Islands open up

OPINIONS are divided over the NSW Government's move to reduce the area of Solitary Islands Marine Park sanctuary zones by more than 5000 hectares.

The redefinition of boundaries comes less than three months after the former Keneally government expanded sanctuary zone areas from 12% to 19% of the park.

The proposed changes were introduced to parliament by Primary Industries Minister Katrina Hodgkinson yesterday.

In revoking the boundaries introduced by the Keneally government, the O'Farrell government has committed to an independent scientific audit of the effectiveness of the existing zoning arrangements within marine parks.

Environment Minister Robyn Parker said after the audit there would be thorough community consultation before any future zoning plans for the marine park were implemented.

Professional Fishermen's Association Industry representative John Harrison said North Coast commercial fishermen applauded the revocation of the draconian March 1 boundary changes.

“These lockouts have impacted substantially on the commercial fishing industry and in turn the supply of seafood to the public,” he said.

“Proper and complete consultation with industry is needed to ensure that jobs and businesses are maintained, along with a balanced scientific approach to biodiversity and continuing long-term sustainable harvest of seafood.”

He said the industry welcomed the Government's scientific audit, claiming it could result in further reductions of no-take zones in marine parks.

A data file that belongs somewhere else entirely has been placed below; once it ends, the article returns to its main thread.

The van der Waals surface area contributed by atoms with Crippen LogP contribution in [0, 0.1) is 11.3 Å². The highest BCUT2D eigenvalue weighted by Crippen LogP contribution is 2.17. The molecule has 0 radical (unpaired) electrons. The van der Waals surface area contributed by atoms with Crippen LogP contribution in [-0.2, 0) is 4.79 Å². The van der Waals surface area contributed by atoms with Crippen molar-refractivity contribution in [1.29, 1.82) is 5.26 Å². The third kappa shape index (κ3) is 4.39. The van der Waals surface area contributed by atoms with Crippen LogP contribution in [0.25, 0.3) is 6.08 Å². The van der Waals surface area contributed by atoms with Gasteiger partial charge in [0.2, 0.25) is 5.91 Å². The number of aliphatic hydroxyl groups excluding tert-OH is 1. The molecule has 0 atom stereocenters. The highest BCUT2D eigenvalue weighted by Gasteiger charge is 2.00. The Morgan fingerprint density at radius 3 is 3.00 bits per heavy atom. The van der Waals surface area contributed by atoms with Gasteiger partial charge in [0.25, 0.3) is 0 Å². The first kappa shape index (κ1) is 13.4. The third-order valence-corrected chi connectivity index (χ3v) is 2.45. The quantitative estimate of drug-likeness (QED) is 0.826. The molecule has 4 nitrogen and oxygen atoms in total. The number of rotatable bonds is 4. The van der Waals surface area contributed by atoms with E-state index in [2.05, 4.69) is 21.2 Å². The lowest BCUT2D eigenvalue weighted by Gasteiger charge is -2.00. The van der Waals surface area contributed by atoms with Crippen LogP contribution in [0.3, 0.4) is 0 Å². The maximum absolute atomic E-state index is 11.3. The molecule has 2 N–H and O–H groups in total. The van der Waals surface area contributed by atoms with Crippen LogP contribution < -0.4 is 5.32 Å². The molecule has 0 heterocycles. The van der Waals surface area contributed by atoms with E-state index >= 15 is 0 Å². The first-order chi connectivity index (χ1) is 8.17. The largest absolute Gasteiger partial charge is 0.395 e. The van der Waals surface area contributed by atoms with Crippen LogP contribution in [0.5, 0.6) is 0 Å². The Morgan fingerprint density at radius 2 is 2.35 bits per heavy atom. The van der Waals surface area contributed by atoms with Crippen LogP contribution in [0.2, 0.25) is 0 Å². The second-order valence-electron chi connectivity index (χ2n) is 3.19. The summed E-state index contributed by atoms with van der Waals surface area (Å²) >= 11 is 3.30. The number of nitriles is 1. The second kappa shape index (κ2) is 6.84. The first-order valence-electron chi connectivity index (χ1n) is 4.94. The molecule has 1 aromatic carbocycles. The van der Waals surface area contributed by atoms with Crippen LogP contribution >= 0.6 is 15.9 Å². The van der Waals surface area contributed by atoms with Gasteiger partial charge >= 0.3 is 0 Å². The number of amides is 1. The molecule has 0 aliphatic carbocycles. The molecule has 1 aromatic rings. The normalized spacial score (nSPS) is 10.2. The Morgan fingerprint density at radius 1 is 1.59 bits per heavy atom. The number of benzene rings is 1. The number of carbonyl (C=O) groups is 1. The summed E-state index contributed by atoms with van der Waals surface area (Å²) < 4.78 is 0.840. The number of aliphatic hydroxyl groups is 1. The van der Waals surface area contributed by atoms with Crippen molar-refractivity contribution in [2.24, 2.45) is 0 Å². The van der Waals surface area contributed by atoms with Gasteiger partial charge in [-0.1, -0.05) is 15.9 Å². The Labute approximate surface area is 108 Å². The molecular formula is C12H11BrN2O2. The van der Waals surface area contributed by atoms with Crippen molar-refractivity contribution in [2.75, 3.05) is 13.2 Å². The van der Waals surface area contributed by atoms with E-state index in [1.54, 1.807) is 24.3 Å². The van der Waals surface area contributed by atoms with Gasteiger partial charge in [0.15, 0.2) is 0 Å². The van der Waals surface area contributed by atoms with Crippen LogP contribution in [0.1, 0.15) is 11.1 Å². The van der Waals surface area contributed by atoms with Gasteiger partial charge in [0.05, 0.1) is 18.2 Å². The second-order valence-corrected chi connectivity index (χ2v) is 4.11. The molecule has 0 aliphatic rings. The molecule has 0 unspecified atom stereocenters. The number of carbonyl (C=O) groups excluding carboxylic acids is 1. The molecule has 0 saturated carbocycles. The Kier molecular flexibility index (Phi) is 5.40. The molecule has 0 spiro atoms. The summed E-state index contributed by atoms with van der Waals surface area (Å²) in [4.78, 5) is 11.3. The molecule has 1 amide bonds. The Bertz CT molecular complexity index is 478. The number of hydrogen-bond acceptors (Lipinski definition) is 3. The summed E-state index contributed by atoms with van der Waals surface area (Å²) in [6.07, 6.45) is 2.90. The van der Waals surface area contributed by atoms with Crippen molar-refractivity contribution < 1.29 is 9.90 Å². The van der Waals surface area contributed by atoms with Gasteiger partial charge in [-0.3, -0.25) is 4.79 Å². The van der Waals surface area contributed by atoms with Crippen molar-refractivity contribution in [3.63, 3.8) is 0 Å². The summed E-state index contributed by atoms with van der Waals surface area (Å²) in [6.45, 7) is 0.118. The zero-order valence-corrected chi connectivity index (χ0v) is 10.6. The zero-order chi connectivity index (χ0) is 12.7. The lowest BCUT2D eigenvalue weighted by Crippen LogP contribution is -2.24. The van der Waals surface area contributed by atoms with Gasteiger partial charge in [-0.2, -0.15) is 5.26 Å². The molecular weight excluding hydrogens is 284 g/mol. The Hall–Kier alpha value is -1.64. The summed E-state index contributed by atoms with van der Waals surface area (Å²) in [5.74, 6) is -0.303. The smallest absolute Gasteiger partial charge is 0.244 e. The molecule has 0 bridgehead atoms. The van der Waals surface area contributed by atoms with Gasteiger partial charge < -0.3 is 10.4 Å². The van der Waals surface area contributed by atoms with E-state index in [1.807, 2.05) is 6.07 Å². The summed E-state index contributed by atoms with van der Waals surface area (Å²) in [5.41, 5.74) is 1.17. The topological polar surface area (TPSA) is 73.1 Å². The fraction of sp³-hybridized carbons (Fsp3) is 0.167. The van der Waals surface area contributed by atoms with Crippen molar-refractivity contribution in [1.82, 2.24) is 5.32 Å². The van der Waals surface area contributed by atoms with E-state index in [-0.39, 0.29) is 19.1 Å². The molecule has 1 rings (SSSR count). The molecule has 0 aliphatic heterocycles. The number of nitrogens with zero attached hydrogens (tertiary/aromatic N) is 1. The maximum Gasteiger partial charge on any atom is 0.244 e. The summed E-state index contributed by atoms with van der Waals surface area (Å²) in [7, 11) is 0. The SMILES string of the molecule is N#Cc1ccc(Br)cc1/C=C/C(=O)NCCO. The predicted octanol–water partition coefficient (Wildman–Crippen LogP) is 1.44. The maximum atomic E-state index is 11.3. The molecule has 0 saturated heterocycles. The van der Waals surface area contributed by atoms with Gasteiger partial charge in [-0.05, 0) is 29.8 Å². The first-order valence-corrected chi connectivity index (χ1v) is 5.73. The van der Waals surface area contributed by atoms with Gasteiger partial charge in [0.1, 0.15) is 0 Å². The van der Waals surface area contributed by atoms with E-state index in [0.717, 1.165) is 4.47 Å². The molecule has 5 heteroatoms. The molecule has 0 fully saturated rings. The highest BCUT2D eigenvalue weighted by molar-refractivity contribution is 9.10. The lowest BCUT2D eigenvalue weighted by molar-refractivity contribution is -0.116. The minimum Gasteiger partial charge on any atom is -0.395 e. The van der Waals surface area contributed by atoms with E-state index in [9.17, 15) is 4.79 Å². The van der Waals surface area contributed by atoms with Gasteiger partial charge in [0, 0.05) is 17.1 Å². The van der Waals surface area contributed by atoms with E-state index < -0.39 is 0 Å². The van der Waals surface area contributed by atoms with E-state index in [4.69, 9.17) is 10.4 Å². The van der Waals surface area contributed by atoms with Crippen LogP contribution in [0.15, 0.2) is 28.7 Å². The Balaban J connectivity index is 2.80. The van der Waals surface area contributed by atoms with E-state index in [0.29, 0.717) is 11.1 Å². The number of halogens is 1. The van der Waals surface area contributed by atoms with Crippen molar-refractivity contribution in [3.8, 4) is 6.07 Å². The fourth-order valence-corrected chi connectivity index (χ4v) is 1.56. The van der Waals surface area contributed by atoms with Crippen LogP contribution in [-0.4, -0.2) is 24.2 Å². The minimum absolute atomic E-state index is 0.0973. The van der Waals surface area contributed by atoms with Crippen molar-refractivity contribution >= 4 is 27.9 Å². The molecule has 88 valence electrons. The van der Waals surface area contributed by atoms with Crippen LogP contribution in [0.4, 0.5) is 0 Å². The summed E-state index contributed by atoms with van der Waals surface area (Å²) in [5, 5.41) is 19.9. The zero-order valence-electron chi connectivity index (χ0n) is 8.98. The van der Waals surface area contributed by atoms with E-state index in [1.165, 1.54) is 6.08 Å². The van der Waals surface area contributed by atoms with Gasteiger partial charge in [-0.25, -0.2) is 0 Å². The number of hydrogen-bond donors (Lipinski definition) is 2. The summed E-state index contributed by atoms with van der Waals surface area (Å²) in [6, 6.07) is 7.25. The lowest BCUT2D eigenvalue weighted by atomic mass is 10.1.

“We also believe the proposed scientific audit of the state's marine parks will uncover a range of unjust and improper zoning arrangements introduced years ago,” Mr Harrison said.

The Greens and environmental groups have condemned the NSW Government's scaling back of marine park boundaries.

Greens MP Cate Faehrmann said the outlook for the NSW fishing industry was grim without the current marine park sanctuary zones.

“The Coalition is in denial about the huge body of evidence accumulated over decades behind the value of marine parks and sanctuary zones,” she said.

“The much-loved Australian pastime of fishing is at risk under the new Coalition Government because of its wholesale disregard for sound marine science.”

Nature Conservation Council chief executive Pepe Clarke said the NSW Government should abandon plans to wind back boundaries to 2002 levels.

“The zoning plans introduced earlier this year represent a strong balance between conservation, recreational fishing and commercial fishing needs,” he said.

“Rolling back the new zoning plans will place marine life and habitat at risk, create enormous confusion and is a great waste of taxpayers' money.”



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